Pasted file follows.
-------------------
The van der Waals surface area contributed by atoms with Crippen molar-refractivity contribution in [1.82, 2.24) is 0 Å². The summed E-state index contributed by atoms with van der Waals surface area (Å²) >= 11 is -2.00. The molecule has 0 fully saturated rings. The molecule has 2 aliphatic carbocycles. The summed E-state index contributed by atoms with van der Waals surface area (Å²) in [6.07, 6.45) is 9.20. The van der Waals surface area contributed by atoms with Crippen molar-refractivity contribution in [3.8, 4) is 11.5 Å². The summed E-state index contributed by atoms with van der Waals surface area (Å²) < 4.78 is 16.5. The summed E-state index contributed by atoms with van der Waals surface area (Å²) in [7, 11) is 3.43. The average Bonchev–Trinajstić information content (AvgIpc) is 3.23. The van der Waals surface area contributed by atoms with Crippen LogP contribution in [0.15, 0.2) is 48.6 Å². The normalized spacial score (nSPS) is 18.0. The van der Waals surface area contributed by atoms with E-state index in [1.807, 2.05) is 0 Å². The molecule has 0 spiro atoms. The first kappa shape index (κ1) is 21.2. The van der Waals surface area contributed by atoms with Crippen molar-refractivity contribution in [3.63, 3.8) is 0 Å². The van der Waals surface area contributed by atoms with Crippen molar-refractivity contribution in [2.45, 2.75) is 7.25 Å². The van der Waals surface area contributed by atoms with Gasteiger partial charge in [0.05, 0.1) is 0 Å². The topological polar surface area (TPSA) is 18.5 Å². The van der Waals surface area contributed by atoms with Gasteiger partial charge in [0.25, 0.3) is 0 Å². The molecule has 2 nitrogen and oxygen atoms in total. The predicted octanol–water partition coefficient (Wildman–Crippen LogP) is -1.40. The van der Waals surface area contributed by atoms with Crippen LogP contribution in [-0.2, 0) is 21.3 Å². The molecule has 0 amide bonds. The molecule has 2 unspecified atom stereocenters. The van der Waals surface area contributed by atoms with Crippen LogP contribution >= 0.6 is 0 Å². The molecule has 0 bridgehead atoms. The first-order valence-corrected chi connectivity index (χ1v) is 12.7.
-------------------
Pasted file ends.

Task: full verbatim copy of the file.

The van der Waals surface area contributed by atoms with Crippen molar-refractivity contribution in [1.82, 2.24) is 0 Å². The summed E-state index contributed by atoms with van der Waals surface area (Å²) >= 11 is -2.00. The molecule has 0 fully saturated rings. The molecule has 2 aliphatic carbocycles. The summed E-state index contributed by atoms with van der Waals surface area (Å²) in [6.07, 6.45) is 9.20. The van der Waals surface area contributed by atoms with Crippen molar-refractivity contribution in [3.8, 4) is 11.5 Å². The summed E-state index contributed by atoms with van der Waals surface area (Å²) < 4.78 is 16.5. The summed E-state index contributed by atoms with van der Waals surface area (Å²) in [7, 11) is 3.43. The average Bonchev–Trinajstić information content (AvgIpc) is 3.23. The van der Waals surface area contributed by atoms with Crippen LogP contribution in [0.15, 0.2) is 48.6 Å². The normalized spacial score (nSPS) is 18.0. The van der Waals surface area contributed by atoms with E-state index in [1.807, 2.05) is 0 Å². The molecule has 0 spiro atoms. The first kappa shape index (κ1) is 21.2. The van der Waals surface area contributed by atoms with Crippen molar-refractivity contribution in [3.63, 3.8) is 0 Å². The van der Waals surface area contributed by atoms with Crippen molar-refractivity contribution in [2.45, 2.75) is 7.25 Å². The van der Waals surface area contributed by atoms with Gasteiger partial charge in [0.05, 0.1) is 0 Å². The topological polar surface area (TPSA) is 18.5 Å². The van der Waals surface area contributed by atoms with Gasteiger partial charge in [0.25, 0.3) is 0 Å². The molecule has 2 nitrogen and oxygen atoms in total. The predicted octanol–water partition coefficient (Wildman–Crippen LogP) is -1.40. The van der Waals surface area contributed by atoms with Crippen LogP contribution in [-0.2, 0) is 21.3 Å². The molecule has 0 amide bonds. The molecule has 2 unspecified atom stereocenters. The van der Waals surface area contributed by atoms with Crippen LogP contribution >= 0.6 is 0 Å². The molecule has 0 bridgehead atoms. The first-order valence-corrected chi connectivity index (χ1v) is 12.7.